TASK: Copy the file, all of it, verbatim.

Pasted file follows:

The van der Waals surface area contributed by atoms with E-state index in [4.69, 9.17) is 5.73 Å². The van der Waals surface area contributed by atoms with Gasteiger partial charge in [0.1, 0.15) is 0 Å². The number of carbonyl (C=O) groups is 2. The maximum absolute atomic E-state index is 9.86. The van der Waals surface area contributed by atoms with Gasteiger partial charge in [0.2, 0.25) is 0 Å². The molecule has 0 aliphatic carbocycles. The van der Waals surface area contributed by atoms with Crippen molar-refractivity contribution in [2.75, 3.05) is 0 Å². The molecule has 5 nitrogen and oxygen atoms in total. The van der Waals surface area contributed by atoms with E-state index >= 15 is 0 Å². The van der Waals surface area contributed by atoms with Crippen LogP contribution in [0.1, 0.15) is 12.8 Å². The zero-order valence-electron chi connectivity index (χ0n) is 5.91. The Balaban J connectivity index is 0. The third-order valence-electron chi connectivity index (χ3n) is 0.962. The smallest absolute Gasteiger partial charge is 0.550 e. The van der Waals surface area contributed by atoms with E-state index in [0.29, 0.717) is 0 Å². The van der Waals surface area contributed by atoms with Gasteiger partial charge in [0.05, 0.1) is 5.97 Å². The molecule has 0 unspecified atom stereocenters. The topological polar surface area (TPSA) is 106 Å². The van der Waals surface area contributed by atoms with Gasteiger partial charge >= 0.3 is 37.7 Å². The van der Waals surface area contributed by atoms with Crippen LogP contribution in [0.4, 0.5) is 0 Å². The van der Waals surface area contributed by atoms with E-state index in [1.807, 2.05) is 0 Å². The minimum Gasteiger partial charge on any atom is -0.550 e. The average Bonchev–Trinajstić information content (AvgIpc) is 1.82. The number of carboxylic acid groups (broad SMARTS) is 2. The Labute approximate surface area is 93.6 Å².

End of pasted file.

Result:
The van der Waals surface area contributed by atoms with E-state index in [4.69, 9.17) is 5.73 Å². The van der Waals surface area contributed by atoms with Gasteiger partial charge in [0.1, 0.15) is 0 Å². The number of carbonyl (C=O) groups is 2. The maximum absolute atomic E-state index is 9.86. The van der Waals surface area contributed by atoms with Gasteiger partial charge in [0.2, 0.25) is 0 Å². The molecule has 0 aliphatic carbocycles. The van der Waals surface area contributed by atoms with Crippen molar-refractivity contribution in [2.75, 3.05) is 0 Å². The molecule has 5 nitrogen and oxygen atoms in total. The van der Waals surface area contributed by atoms with E-state index >= 15 is 0 Å². The van der Waals surface area contributed by atoms with Crippen LogP contribution in [0.1, 0.15) is 12.8 Å². The zero-order valence-electron chi connectivity index (χ0n) is 5.91. The Balaban J connectivity index is 0. The third-order valence-electron chi connectivity index (χ3n) is 0.962. The smallest absolute Gasteiger partial charge is 0.550 e. The van der Waals surface area contributed by atoms with E-state index in [0.29, 0.717) is 0 Å². The van der Waals surface area contributed by atoms with Gasteiger partial charge in [0.05, 0.1) is 5.97 Å². The molecule has 0 unspecified atom stereocenters. The topological polar surface area (TPSA) is 106 Å². The van der Waals surface area contributed by atoms with Gasteiger partial charge >= 0.3 is 37.7 Å². The van der Waals surface area contributed by atoms with Crippen LogP contribution in [0.4, 0.5) is 0 Å². The van der Waals surface area contributed by atoms with E-state index in [1.807, 2.05) is 0 Å². The minimum Gasteiger partial charge on any atom is -0.550 e. The average Bonchev–Trinajstić information content (AvgIpc) is 1.82. The number of carboxylic acid groups (broad SMARTS) is 2. The Labute approximate surface area is 93.6 Å².